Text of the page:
> Sometimes but not always (and perhaps not even often) the analog
    > data/fax modem will not work with a VOIP (Voice Over IP) service. It is
    > typical to lose fax capabilities when you discard the POTS service and
    > go with VOIP.
    > So you had to discontinue your old POTS service with whomever was your
    > telco and switch over to using VOIP with your new ISP. Of course, you
    > could discontinue the VOIP service and resume the POTS service to get
    > back the fax functionality. Or you could drop using the analog data/fax
    > modem altogether and go with using an online eFax service (some are
    > free, some are paid, and there are security issues with your data going
    > or coming through their service but then fax isn't a secure protocol,
    > anyway, along with anyone seeing your fax at the other end if you
    > connected to the correct other end).
    > Instead of my ISP's (Comcast's) VOIP service, I went with the far
    > cheaper MagicJack VOIP service. My analog data/fax modem won't work
    > with VOIP. Some MJ users say their fax modem works okay but that
    > doesn't help me. So I solved the issue by using online fax services for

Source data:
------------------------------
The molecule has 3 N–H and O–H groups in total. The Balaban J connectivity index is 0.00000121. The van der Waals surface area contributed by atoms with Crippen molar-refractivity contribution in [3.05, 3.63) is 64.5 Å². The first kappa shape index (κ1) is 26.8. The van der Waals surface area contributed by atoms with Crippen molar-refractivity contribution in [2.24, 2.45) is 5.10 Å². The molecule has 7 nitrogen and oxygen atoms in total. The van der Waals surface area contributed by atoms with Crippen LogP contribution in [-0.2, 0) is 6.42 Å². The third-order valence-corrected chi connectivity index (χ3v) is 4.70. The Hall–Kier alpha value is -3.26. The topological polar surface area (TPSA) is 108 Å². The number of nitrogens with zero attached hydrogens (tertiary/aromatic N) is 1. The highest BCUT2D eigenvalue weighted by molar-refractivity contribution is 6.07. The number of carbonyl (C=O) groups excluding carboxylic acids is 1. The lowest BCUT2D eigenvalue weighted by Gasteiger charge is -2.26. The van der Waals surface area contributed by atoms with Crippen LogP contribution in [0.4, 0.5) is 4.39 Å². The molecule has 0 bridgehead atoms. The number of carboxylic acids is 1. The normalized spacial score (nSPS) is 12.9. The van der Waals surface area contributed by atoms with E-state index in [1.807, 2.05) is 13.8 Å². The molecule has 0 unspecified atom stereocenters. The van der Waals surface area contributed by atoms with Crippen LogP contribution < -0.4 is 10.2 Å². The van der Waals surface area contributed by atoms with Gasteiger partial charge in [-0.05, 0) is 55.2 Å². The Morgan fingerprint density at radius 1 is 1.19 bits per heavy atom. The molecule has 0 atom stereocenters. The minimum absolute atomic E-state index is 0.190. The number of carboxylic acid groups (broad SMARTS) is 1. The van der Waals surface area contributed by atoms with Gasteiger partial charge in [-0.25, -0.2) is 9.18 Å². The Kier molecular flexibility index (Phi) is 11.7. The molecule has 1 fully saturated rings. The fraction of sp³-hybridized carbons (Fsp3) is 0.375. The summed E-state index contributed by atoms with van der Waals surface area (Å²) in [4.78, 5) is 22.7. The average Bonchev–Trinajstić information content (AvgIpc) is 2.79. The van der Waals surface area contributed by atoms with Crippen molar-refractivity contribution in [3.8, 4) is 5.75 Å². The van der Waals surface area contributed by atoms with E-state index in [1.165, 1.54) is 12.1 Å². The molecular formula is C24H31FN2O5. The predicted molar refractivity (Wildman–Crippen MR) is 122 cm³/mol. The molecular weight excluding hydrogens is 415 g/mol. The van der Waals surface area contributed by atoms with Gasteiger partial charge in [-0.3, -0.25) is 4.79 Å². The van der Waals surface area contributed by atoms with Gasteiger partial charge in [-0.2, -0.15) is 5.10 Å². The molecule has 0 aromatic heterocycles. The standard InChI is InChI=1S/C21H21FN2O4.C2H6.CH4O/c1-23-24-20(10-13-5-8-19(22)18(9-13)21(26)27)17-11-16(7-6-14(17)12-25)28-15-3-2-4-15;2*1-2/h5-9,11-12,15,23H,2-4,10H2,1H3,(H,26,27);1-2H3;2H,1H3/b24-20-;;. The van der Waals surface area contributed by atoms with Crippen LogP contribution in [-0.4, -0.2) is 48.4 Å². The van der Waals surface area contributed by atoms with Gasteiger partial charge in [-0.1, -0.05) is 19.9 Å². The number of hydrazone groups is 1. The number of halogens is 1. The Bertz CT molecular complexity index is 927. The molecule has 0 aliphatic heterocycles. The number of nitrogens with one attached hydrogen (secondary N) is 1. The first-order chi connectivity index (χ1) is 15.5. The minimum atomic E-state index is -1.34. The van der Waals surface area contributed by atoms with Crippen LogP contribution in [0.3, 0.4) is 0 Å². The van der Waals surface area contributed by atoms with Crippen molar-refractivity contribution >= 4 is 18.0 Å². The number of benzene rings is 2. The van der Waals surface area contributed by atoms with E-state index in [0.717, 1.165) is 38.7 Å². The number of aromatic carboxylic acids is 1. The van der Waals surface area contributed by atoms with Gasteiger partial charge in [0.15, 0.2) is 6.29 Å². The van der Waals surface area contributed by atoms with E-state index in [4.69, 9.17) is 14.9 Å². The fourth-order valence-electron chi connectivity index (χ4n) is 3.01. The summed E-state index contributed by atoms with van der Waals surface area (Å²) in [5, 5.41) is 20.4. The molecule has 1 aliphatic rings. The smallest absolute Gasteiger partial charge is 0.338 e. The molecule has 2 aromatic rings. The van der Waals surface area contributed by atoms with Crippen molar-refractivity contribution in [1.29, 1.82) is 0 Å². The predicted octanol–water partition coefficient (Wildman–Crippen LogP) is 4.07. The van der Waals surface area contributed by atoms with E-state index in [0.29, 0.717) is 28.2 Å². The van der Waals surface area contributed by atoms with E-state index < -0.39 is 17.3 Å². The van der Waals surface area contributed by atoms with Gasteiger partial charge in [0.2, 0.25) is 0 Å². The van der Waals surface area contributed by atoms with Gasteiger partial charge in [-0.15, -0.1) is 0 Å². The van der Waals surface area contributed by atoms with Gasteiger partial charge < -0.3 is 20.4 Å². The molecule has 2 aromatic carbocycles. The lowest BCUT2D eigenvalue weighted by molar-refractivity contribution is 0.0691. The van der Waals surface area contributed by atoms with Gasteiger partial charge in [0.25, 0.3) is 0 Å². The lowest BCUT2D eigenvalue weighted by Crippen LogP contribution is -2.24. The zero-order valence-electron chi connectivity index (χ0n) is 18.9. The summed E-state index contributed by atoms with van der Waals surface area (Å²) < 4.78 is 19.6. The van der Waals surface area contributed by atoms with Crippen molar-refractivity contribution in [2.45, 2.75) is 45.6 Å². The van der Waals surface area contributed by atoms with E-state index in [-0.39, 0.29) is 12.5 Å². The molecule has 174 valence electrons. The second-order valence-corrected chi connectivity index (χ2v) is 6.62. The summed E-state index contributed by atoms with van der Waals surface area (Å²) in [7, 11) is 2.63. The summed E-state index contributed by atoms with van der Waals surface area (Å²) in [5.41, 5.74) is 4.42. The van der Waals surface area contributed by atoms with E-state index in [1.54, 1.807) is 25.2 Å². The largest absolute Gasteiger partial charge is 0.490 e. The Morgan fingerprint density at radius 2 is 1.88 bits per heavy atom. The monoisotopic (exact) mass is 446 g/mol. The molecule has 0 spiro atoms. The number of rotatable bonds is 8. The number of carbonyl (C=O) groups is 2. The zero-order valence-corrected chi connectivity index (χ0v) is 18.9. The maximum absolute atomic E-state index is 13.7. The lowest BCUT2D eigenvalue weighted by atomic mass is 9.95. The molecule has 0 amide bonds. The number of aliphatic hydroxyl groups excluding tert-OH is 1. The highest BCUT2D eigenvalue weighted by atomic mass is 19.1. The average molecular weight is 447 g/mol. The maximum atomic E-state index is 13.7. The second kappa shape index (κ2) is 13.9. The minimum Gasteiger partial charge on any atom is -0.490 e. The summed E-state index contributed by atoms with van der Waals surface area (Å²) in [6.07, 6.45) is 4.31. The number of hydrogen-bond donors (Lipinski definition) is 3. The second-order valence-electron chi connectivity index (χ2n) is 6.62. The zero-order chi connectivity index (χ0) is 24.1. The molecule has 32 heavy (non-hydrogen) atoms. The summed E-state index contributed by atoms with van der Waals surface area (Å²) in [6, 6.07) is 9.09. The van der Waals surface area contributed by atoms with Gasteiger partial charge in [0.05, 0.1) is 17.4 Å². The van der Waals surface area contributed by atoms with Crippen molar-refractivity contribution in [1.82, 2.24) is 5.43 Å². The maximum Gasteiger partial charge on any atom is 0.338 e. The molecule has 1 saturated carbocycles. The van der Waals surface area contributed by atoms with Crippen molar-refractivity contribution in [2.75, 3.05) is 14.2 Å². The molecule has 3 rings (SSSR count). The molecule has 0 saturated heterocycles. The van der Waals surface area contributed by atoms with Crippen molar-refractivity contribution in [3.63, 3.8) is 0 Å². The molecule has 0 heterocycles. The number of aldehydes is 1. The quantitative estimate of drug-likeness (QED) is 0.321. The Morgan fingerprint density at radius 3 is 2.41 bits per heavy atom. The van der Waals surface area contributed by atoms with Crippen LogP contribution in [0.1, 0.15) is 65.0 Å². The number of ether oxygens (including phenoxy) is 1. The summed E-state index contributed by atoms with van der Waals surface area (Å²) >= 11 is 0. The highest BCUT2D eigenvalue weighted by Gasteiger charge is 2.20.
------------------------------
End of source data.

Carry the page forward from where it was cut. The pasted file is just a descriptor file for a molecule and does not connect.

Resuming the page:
> both sending and receiving faxes. I use GotMyFax or FaxZero to send
    > faxes and a free eFax to receive faxes via e-mail.
    > If you need to use your analog fax/data modem or a fax machine to send
    > or receive your faxes, especially for business use, then you'll have to
    > go back to using the POTS service from your telco or get a 2nd line
    > using POTS (and use the VOIP service as another phone line). If you're
    > doing a lot of faxing, you'll want a dedicated POTS line for your fax
    > modem/machine, anyway, to keep your primary line from getting tied up
    > with faxing (receive or send) and your voice calls from getting picked
    > up by the fax modem/machine (which has your callers hearing the fax
    > tones); else, you'll have to get a fax switch that listens for fax tones